What it Costs to Own a Car in Pennsylvania

These are costs not including a vehicle's purchase price.


If you wonder at the end of the month where your paycheck has gone, take a look in the driveway or garage. Pennsylvania is one of the more expensive states in the country to own a vehicle. According to GoBankingRates.com, it costs Pennsylvanians $11,782 to own a car for three years, and that's NOT including the vehicle's initial purchase price.  

The $11,782 covers sales tax, title and registration, average insurance premiums, maintenance and repairs, and gas. 

In a ranking of the 50 states and the District of Columbia, Pennsylvania is No. 15 for the most expensive state to own a car. Michigan is No. 1 while New Hampshire is the least expensive.

“Pennsylvania car owners will pay more than the average in many categories considered in this study,” the researchers report. ”They face high one-time purchase costs, paying $302 above average thanks to a higher sales tax. Higher gas prices will also add an extra $135 to expenses each year, compared to average gas costs.”

Maybe all of those bicycle commuters are on to something.


Pennsylvania turnpike speed limit sign in 1942


#PaTurnpike: Speed Limit Goes Back to the Future

18 months after first studying the issue, the Pennsylvania Turnpike Commission recently agreed to raise the speed limit on the toll road to 70 mph from the current 65. 

Areas currently posted at 55 mph, such as tunnel approaches, tunnels, main-line toll plazas and the curved portion near the Allegheny Mountain Tunnel, will remain at 55. The change will take effect later this spring, once all of the speed limit signs are updated. 

“There’s more consistency for our motorists with only two speed limits, 55 and 70,” turnpike spokesman Carl DeFebo told the Pittsburgh Post-Gazette. “The easy way to look at it is this: Everything that is 55 mph stays 55 mph and everything 65 mph becomes 70 mph.”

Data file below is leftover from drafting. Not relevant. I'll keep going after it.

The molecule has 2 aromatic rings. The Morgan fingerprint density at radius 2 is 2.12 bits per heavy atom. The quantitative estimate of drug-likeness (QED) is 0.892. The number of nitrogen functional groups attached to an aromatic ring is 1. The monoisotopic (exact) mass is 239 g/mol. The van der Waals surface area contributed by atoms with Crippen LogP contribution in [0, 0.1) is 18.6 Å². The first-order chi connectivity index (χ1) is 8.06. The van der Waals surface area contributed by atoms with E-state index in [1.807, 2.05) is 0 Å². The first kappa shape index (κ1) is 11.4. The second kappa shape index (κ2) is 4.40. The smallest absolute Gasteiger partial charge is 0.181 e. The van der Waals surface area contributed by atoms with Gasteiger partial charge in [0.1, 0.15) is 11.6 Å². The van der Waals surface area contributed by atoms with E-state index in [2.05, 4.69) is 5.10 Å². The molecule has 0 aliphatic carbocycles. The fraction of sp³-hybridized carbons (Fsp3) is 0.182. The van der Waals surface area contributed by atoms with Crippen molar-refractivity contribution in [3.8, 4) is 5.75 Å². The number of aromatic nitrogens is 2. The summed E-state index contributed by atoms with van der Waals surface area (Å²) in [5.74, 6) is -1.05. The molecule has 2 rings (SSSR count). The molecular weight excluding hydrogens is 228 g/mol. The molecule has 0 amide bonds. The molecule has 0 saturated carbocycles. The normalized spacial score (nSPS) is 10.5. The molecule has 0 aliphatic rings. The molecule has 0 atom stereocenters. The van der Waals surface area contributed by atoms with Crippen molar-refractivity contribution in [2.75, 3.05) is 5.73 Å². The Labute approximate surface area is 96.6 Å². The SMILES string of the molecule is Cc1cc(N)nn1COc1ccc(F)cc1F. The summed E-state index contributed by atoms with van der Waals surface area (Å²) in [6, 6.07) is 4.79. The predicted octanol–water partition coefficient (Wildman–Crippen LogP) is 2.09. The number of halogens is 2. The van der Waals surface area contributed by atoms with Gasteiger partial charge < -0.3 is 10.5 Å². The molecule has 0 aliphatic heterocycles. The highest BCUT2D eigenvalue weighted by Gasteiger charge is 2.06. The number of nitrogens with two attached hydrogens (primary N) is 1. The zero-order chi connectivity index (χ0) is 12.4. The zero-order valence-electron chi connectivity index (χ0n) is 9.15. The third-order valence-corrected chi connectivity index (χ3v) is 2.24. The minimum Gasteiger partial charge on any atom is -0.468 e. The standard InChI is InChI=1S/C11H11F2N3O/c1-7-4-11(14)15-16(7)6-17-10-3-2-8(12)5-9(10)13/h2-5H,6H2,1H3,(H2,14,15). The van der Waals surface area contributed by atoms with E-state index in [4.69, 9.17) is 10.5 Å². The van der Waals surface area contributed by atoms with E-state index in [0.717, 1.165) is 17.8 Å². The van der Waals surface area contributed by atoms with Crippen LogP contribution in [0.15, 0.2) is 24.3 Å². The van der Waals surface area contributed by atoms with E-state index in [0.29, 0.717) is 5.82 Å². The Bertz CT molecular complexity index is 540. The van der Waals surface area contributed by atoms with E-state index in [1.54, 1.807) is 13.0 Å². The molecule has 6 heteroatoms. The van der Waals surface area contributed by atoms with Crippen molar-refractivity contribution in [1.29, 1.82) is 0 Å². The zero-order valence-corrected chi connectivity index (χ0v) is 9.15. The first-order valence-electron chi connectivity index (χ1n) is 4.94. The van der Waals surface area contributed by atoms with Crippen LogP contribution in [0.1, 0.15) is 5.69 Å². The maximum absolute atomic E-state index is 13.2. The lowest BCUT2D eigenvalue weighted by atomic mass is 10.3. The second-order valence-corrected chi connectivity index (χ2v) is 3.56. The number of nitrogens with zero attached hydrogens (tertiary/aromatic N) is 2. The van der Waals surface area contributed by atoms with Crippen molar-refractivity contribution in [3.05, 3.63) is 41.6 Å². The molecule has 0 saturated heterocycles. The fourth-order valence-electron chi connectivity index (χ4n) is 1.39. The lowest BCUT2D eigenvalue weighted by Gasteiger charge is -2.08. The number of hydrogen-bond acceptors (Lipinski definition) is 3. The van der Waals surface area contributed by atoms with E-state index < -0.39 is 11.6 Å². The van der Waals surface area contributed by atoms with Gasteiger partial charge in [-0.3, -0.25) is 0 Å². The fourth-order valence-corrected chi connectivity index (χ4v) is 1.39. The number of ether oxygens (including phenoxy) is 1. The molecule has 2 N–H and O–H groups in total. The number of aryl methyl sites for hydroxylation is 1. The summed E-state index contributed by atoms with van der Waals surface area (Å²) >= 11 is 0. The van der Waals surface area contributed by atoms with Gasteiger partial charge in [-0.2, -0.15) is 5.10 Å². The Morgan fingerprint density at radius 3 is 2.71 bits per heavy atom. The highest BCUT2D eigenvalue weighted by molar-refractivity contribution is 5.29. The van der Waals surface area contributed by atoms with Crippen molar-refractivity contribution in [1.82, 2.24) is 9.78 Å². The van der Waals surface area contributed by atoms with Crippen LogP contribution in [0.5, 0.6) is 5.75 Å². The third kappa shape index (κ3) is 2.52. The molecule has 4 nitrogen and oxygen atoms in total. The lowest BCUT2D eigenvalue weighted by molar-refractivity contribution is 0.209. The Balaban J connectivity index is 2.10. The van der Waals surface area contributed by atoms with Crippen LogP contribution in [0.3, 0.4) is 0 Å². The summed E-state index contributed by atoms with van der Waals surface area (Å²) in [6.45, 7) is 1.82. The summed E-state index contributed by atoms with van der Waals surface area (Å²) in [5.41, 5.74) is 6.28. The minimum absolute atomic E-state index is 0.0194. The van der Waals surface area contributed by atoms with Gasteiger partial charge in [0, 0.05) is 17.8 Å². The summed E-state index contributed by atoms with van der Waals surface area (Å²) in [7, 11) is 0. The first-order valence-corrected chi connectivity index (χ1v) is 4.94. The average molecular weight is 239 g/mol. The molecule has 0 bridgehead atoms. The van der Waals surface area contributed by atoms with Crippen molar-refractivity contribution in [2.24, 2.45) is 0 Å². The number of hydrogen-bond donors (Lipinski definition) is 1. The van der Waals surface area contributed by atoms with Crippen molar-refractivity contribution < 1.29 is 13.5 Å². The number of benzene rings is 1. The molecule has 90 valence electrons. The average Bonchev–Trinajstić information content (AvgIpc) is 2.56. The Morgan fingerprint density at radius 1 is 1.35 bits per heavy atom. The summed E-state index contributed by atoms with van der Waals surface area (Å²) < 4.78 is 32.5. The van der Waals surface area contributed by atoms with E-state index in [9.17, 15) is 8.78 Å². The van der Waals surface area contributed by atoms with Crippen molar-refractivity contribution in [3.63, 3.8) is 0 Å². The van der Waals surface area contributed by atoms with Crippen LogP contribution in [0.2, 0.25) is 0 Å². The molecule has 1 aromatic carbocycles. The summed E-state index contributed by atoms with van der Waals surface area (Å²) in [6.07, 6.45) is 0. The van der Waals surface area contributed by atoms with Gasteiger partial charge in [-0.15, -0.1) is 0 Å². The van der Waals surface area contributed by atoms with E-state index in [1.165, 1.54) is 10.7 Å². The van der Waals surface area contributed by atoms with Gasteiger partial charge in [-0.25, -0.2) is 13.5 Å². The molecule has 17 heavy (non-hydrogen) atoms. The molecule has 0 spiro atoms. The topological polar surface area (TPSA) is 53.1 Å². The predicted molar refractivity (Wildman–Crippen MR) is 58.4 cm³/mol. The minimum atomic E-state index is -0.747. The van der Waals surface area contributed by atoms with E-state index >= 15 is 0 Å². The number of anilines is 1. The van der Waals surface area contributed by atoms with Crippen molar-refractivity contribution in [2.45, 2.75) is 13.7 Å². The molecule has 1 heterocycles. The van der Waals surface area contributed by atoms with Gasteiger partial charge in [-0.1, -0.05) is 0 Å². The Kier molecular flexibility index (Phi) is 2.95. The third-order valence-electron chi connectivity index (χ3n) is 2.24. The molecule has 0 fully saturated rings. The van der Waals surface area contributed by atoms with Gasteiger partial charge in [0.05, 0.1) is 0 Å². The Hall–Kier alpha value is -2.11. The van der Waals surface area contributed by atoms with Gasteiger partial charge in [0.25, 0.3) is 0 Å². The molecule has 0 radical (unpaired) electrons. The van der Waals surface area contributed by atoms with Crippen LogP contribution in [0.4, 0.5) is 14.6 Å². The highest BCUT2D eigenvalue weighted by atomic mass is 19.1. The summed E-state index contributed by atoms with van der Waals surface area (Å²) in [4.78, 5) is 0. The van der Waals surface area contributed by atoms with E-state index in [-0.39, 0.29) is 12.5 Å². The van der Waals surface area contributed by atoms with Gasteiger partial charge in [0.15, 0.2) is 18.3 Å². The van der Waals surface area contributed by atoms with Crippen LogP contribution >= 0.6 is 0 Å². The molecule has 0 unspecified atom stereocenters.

The turnpike tested the 70 mph speed limit on a 100-mile stretch between Harrisburg and Philadelphia and found there was not a marked increase in the actual average speed of vehicles in that area.

“This [70-mph limit] reflects what people drive in reality,” DeFebo told the PG. “People are comfortable traveling at that speed.”

The turnpike first enacted a 70 mph speed limit in 1941. It was lowered to 35 mph during World War II, and then remained at or near 70 mph until the federal government mandated a national speed limit of 55 mph in 1974. States regained the right to set their own speed limits in 1995.  


photo courtesy of Blaze Fast-Fire'd Pizza


#ComingtoPittsburgh: Assembly-Line Pizza

Blaze Fast-Fire'd Pizza is planning to open its first Pittsburgh-area restaurant in Monroeville. It will be located on William Penn Highway between Men's Wearhouse and Red Lobster, the Pittsburgh Business Times reports

The assembly-line pizza chain launched in California three years ago and has grown to 115 restaurants in 27 states. If you're wondering about the name, Blaze Fast-Fire'd boasts that it can create an $8 customized pizza that is ready to eat in three minutes.

NBA mega-star Lebron James and former California first-lady Maria Shriver are among the chain's early investors.


Categories: The 412